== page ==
'Transformation' camps in China

A building on the edge of Hotan, a city in Xinjiang, is described by a sign as a "concentrated transformation-through-education centre". China told a UN panel last month that it does not operate re-education camps and described the facilities in ques
A building on the edge of Hotan, a city in Xinjiang, is described by a sign as a "concentrated transformation-through-education centre". China told a UN panel last month that it does not operate re-education camps and described the facilities in question as mild corrective institutions that provide job training.PHOTO: NYTIMES

Uighur Muslims detained and 'indoctrinated' in camps; Beijing denies reports of abuses

HOTAN (China) • On the edge of a desert in far western China, an imposing building sits behind a fence topped with barbed wire. Large red characters on the facade urge people to learn Chinese, study law and acquire job skills. Guards make clear that visitors are not welcome.

Inside, hundreds of ethnic Uighur Muslims spend their days in a high-pressure indoctrination programme, where they are forced to listen to lectures, sing songs praising the Chinese Communist Party and write "self-criticism" essays, according to former detainees.

The goal is to rid them of devotion to Islam.

Mr Abdusalam Muhemet, 41, said the police detained him for reciting a verse of the Quran at a funeral. After two months in a nearby camp, he and more than 30 others were ordered to renounce their past lives. Mr Muhemet said he went along but quietly seethed.

"That was not a place for getting rid of extremism," he recalled. "That was a place that will breed vengeful feelings and erase Uighur identity."

This camp outside Hotan, an ancient oasis town in the Taklamakan Desert, is one of hundreds that China has built in the past few years.

It is part of a campaign of breathtaking scale and ferocity that has swept up hundreds of thousands of Chinese Muslims for weeks or months of what critics describe as brainwashing, usually without criminal charges.

Though limited to Xinjiang, it is China's most sweeping internment programme since the Mao era - and the focus of a growing chorus of international criticism.

ERASING ETHNIC IDENTITY

That was not a place for getting rid of extremism... That was a place that will breed vengeful feelings and erase Uighur identity.

MR ABDUSALAM MUHEMET (above), 41. He said he was detained for reciting a verse of the Quran at a funeral. After two months in a nearby camp, he and some 30 others were made to renounce their past lives.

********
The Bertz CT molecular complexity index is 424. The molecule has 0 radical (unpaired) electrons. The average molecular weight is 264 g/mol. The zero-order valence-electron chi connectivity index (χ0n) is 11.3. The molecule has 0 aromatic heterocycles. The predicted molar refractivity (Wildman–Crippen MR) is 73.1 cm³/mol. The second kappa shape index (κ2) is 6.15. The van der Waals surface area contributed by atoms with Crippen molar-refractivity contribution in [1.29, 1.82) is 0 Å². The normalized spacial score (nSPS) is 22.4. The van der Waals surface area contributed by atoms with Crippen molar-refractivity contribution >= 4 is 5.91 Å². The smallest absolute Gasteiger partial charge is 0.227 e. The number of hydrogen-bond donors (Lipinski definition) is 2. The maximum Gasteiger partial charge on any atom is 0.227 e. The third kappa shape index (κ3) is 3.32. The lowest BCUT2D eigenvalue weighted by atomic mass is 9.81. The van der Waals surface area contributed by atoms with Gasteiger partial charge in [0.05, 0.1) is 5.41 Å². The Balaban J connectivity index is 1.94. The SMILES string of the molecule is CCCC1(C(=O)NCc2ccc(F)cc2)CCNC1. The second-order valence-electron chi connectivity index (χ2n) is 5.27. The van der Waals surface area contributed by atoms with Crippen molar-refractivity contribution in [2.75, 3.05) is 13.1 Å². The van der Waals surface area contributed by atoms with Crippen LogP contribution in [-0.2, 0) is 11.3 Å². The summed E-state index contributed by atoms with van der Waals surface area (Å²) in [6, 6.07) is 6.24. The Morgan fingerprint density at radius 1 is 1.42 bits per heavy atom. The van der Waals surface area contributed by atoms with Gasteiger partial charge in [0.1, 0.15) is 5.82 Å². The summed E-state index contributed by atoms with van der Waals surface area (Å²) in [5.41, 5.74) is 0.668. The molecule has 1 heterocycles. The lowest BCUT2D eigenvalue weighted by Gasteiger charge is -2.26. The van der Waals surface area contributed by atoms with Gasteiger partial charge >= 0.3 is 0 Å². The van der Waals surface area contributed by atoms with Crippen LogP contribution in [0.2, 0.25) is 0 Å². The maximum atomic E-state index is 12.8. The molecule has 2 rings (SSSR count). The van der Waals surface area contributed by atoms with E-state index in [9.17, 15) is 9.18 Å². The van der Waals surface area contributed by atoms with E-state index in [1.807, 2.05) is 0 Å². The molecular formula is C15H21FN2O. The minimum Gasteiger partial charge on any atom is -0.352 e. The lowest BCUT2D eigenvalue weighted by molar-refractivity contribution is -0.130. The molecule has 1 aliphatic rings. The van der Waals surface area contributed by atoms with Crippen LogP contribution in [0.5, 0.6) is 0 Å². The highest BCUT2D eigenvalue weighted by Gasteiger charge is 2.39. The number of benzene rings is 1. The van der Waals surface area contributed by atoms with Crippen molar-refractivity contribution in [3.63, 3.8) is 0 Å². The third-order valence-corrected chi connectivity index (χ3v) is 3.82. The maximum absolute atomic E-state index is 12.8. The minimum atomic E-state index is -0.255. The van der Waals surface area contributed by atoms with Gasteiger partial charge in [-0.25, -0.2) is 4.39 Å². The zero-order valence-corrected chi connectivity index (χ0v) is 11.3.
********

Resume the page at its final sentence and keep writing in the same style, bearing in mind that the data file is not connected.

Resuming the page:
China has sought for decades to restrict the practice of Islam and maintain an iron grip in Xinjiang, a region where more than half the population of 24 million belongs to Muslim ethnic minority groups. Most are Uighurs, whose religion, language and culture, along with a history of independence movements and resistance to Chinese rule, have long unnerved Beijing.

After a series of violent anti-government attacks reached a peak in 2014, President Xi Jinping sharply escalated the crackdown, orchestrating an unforgiving drive to turn ethnic Uighurs and other Muslim minorities into loyal citizens and supporters of the party.

In addition to the mass detentions, officials have intensified the use of informers and expanded police surveillance, even installing cameras in some people's homes.

Yesterday, United Nations human rights chief Michelle Bachelet called on China to allow in monitors after "deeply disturbing" allegations of large re-education camps in Xinjiang.

The new UN rights chief also decried crackdowns on minorities in countries like Myanmar, and urged Western nations to respect migrant rights, warning that erecting walls caused only chaos and suffering.

Ms Bachelet, a former Chilean president making her maiden speech to the UN Human Rights Council, said the panel had brought to light "deeply disturbing allegations of large-scale arbitrary detentions of Uighurs and other Muslim communities in so-called re-education camps across Xinjiang".

Pointing to reports that documented patterns of rights violations in other regions as well, she said: "We would request the government to permit access for the (UN rights) office to all regions of China, and trust we will embark on discussion of the issues."

China has categorically denied reports of abuses in Xinjiang.

At a meeting of a UN panel in Geneva last month, it said it does not operate re-education camps and described the facilities in question as mild corrective institutions that provide job training.

The New York Times interviewed four recent camp inmates from Xinjiang who described physical and verbal abuse by guards; and the gnawing anxiety of not knowing when they would be released.

The Chinese government says it is winning a war against Islamic extremism and separatism.

NYTIMES, REUTERS, AGENCE FRANCE-PRESSE

A version of this article appeared in the print edition of The Straits Times on September 11, 2018, with the headline ''Transformation' camps in China'. Print Edition | Subscribe